Life insurance provide tax deferred growth? Annuities?
No, don't go there (life insurance and annuities).

Depending on their income and tax bracket, deductible IRAs may be better than Roth IRAs.

If they are in the 0% preferenced tax bracket (less than $52,200 for a single and $104,400 for a MFJ couple) then domestic equities in a taxable account are arguably better than a Roth... tax-free growth but with no restrictions on withdrawal or early withdrawal penalties.
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Old 07-04-2020, 05:01 PM   #11
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All of these suggestions sound great. Question - Do these kids have emergency funds? If not, they sound set those up ASAP.
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Old 07-04-2020, 05:22 PM   #12
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Good info. Thanks
Withdraw from IRAs and 401k are ordinary income.
If invest in taxable index fund withdraws are LTCG??
I guess I don't think of the concept of a withdrawal from a taxable account, so I may not be certain of what you are asking.

If you sell a stock or index fund in a taxable account, you will pay LTCG on the gains if you've held for at least a year. It doesn't matter if you buy something else or take the cash and spend it, that sale is the taxable event. That's why I hesitate to talk of a withdrawal in a taxable account.
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Old 07-04-2020, 05:59 PM   #13
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... If invest in taxable index fund withdraws are LTCG??
No tax on withdrawals in taxable index fund, but taxes on dividends and on gains on sale.

Some dividends are not taxable and some are taxed as ordinary income (for example, bond fund dividends).... short-term gains are taxed like ordinary income and long-term gains are taxed at preferential rates (generally 0% and 15% depending on your income).
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Old 07-04-2020, 06:21 PM   #14
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Deferred annuities.
Fidelity offers them for a .25% annual fee and no commission. Investments grow tax deferred. Just like a 401k. You can take your money out at any time. Not like a 401k. Dozens of investment options. There are NO RMD’s so you can keep all your money in at 72.5. Not like a 401k. If you have no other options, a deferred annuity isn’t bad, if bought correctly.

https://www.fidelity.com/annuities/F...nuity/overview
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Old 07-04-2020, 06:34 PM   #15
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One thing to keep in mind with non-qualified deferred annuities... withdrawals are earnings first and then principal... so if you invest $100k and it grows over a few years to $125k and you withdraw $15k, the entire $15k is taxable income... as is the next $10k.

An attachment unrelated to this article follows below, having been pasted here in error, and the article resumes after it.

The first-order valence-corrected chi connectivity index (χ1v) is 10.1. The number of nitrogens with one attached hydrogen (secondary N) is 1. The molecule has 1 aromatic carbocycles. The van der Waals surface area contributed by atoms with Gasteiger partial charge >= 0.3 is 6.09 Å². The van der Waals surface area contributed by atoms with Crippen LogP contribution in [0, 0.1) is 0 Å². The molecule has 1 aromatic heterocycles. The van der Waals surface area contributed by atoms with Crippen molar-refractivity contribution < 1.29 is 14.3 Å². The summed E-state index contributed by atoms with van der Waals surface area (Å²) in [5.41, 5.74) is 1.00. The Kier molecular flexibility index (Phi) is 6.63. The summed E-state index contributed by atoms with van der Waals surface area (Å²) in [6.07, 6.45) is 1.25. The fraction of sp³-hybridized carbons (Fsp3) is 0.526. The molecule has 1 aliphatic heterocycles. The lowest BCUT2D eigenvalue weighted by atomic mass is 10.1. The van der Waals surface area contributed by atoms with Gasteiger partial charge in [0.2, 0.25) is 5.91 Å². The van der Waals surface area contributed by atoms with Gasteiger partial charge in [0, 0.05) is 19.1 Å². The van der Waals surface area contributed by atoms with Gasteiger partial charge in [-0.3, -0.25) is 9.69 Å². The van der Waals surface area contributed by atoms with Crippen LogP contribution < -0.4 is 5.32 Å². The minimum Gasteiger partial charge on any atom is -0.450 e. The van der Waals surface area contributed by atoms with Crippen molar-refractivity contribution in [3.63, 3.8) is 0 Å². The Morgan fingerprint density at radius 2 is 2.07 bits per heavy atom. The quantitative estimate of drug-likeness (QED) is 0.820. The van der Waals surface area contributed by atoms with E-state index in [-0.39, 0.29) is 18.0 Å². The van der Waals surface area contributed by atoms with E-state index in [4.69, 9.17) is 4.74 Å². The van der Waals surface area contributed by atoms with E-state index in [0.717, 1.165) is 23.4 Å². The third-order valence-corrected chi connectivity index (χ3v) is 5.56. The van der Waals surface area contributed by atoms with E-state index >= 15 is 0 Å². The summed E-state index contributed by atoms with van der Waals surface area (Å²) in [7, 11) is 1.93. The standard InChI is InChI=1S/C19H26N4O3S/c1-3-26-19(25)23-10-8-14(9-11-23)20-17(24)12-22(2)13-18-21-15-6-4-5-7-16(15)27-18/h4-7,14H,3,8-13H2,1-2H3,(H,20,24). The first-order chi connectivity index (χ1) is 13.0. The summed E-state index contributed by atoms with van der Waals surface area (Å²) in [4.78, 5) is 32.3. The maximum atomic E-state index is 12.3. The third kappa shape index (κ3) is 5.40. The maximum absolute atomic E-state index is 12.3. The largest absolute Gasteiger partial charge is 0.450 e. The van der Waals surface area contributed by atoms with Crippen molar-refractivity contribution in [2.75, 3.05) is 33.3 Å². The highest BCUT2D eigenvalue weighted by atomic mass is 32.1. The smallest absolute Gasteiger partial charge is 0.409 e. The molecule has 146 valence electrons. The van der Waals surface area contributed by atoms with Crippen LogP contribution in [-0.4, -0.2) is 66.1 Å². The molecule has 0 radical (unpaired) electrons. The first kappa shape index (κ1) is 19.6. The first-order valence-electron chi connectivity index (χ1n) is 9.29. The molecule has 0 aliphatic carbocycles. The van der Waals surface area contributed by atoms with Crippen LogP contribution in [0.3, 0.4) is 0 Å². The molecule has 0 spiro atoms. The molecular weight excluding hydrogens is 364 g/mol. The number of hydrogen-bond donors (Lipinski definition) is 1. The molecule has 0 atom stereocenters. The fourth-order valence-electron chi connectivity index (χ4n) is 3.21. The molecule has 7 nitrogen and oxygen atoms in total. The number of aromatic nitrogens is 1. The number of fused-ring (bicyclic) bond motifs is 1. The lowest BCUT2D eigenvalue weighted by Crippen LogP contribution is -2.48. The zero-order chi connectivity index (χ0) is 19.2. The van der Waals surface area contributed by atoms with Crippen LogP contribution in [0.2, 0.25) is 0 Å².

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Old 07-04-2020, 06:37 PM   #16
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Deferred annuities.
Fidelity offers them for a .25% annual fee and no commission.
To be clear though, 0.25% on top of the fund fees.

The other thing that I'm not keen on about these products is that if you invest in domestic equities it effectively converts qualified dividends and long-term capital gains to ordinary income... deferred ordinary income, but still ordiinary income. If used for bond funds then it doesn't result in that problem... it just defers the ordinary income.
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Old 07-04-2020, 06:59 PM   #17
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If they plan to retire before 59.5 they'll probably need a taxable account to tide them over. Though the Roth IRA contributions could be used as well. Nothing wrong with a taxable account with a tax-efficient equity mutual fund in it if you've run out of tax-advantaged accounts to use.
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Old 07-06-2020, 06:26 AM   #18
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I have all of the products mentioned and I ER'd at 50. I've got a pile in a VA and it has performed poorly. I also have a VUL that has actually performed very well, but now I don't need the death benefit and the mortality expense creeps up each year. I don't know how to get at the money without canceling the policy and taking a huge tax bite with all the ordinary income from the gains. Bottom line is I wouldn't do either one of these investments again.


There is nothing wrong with putting money in a plain old account at Vanguard and investing in low cost index funds. I would still max out an IRA, and HSA, then put the rest in a self directed Vanguard account. I like either Total Stock Index and/or Capital Appreciation Fund. Returns are similar and taxes low.


If I knew future LTCG taxes are going to remain as favorable as they are now I would put as much as possible in an after tax account like this. LTCG income is a lot better than ordinary income come tax time.
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Old 07-06-2020, 06:49 AM   #19
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badly worded for sure. Meant to say the gains on the taxable account that you have to pay taxes on. Thanks